In a significant shift in trading rules, major Wall Street exchanges have reduced the waiting period for options trading on newly listed companies from four sessions to two. This change, which took place quietly over the summer, reflects the growing importance of options trading in capital markets, with volumes having doubled since 2019.
This revised rule was evident in recent large initial public offerings (IPOs) of Arm Holdings (NASDAQ: ARM ) PLC, Maplebear Inc. (also known as Instacart), and Klaviyo, Inc. Each company saw options trading commence just two days after their shares began trading.
The change in the trading timeline enables investors to access additional data earlier, thus facilitating more informed decision-making during a company's initial trading days. It also provides insights into market sentiment, which can be particularly useful during the often volatile early stages of a stock.
The new entrants attracted substantial interest from traders. For instance, Instacart drew about 23,000 options contracts two days after its shares started trading. These contracts were nearly evenly divided between calls, predicting a stock rise, and puts, preparing for a decline. Arm experienced even greater activity on its first day of derivatives trading with volumes triple that of Instacart's, predominantly favoring bearish bets. Klaviyo saw relatively less interest with approximately 1,000 contracts on its first day, despite having a similar market capitalization to Instacart.
This modification in the trading timeline was prompted by an increase in large new listings during 2020 and 2021, despite a slowdown in the number of overall IPOs. The industry sought faster listing of options than previously allowed, provided that listing criteria were met.
Nasdaq, Inc., which operates six U.S. options exchanges, stated that both investors and liquidity providers agreed that shortening the timeframe would be advantageous for larger new issuers.
To implement these changes, Nasdaq and other exchanges filed with the Securities and Exchange Commission in the summer. However, there are restrictions: a company must have a market capitalization of at least $3 billion for its options to be eligible to trade within two days of the shares starting trading.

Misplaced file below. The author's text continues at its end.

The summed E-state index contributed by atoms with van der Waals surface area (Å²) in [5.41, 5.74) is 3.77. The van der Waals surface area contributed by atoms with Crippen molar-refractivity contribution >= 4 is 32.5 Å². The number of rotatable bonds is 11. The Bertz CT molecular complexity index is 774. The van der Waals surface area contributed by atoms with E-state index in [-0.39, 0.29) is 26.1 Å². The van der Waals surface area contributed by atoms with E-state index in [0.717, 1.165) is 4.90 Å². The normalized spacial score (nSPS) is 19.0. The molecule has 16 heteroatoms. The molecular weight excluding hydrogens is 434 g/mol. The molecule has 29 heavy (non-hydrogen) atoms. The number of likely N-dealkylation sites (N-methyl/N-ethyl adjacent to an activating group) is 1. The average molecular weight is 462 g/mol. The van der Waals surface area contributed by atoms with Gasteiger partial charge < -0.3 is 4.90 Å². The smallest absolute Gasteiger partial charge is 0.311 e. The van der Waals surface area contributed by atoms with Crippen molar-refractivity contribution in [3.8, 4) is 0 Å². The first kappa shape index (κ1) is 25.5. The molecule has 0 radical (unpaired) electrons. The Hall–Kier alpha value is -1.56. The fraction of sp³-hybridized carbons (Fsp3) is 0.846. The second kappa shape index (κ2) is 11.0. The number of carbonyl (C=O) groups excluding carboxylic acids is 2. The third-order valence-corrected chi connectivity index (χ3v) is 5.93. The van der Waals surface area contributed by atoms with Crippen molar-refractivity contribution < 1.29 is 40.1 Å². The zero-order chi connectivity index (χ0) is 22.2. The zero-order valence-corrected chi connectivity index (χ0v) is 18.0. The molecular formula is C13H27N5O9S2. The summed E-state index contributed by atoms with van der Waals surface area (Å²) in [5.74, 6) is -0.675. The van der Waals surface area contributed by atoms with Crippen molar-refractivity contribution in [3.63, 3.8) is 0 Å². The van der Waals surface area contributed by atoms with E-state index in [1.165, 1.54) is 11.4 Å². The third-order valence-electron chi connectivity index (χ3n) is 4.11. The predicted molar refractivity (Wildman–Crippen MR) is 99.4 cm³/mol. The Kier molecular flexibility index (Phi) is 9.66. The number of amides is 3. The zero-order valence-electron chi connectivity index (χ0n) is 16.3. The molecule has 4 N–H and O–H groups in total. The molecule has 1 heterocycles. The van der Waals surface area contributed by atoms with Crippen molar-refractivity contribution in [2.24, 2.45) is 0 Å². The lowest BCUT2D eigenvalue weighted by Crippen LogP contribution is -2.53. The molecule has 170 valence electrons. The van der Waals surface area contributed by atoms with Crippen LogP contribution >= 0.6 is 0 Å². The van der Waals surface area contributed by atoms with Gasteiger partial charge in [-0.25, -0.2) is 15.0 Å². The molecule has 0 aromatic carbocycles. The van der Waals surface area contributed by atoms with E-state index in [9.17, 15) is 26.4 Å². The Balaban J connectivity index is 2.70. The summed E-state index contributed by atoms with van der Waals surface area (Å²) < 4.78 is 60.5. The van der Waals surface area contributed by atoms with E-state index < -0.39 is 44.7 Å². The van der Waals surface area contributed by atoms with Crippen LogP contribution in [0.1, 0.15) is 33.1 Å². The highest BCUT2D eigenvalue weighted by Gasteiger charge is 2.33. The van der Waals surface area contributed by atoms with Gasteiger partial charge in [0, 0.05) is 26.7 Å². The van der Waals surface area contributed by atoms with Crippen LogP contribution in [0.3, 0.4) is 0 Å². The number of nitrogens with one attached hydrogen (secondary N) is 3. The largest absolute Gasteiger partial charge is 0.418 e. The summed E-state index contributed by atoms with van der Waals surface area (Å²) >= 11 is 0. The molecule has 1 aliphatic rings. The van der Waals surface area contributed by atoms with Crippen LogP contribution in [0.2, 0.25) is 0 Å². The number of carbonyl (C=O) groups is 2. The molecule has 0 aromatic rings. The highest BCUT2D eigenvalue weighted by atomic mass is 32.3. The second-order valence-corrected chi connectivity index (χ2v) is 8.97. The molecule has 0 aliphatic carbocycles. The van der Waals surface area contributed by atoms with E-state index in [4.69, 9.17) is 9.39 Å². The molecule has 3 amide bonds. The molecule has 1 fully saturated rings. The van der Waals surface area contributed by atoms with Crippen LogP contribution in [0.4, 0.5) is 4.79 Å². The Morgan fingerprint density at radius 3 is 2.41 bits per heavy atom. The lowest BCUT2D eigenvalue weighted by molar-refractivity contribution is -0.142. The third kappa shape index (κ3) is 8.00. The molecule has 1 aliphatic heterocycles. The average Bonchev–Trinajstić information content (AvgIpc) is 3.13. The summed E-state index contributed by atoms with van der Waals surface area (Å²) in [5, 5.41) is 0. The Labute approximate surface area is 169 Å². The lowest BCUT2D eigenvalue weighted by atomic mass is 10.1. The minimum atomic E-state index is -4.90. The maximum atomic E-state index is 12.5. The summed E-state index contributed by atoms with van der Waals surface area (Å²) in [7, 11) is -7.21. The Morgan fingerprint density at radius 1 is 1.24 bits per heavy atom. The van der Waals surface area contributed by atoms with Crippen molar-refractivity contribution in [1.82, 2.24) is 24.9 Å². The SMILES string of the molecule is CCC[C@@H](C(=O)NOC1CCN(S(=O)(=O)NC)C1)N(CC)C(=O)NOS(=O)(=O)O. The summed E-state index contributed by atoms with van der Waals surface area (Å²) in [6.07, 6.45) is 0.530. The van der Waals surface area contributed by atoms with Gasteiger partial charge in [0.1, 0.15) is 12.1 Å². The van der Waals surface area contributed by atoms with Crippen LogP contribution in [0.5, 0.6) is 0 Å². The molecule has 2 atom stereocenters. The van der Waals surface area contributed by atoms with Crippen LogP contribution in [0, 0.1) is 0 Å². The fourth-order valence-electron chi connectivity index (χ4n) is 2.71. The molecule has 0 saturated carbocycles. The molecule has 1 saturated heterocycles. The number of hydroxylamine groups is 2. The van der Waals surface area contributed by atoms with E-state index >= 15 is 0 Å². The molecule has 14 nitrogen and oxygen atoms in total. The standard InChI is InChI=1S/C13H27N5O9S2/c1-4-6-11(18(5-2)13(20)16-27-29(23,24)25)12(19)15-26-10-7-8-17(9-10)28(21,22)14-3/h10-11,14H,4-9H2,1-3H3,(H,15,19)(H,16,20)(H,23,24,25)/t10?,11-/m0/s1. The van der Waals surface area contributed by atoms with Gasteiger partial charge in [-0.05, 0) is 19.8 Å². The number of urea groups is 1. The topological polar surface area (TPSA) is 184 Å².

While such procedural adjustments may carry potential risks, particularly with speculative instruments like options, early indications suggest share prices did not experience increased fluctuations when options began to trade. For example, neither Instacart nor Arm saw significant price swings in the first few days of options trading.
This change provides investors with tools to assess overall market sentiment by examining open interest, put/call ratios, implied shares to be sold, volatility trigger zones, gamma tilt, and more.
This article was generated with the support of AI and reviewed by an editor. For more information see our T&C.
Add Chart to Comment
We encourage you to use comments to engage with users, share your perspective and ask questions of authors and each other. However, in order to maintain the high level of discourse we’ve all come to value and expect, please keep the following criteria in mind:
- Enrich the conversation
- Stay focused and on track. Only post material that’s relevant to the topic being discussed.
- Be respectful. Even negative opinions can be framed positively and diplomatically.
- Use standard writing style. Include punctuation and upper and lower cases.
- NOTE: Spam and/or promotional messages and links within a comment will be removed
- Avoid profanity, slander or personal attacks directed at an author or another user.
- Don’t Monopolize the Conversation. We appreciate passion and conviction, but we also believe strongly in giving everyone a chance to air their thoughts. Therefore, in addition to civil interaction, we expect commenters to offer their opinions succinctly and thoughtfully, but not so repeatedly that others are annoyed or offended. If we receive complaints about individuals who take over a thread or forum, we reserve the right to ban them from the site, without recourse.
- Only English comments will be allowed.
Perpetrators of spam or abuse will be deleted from the site and prohibited from future registration at Investing.com’s discretion.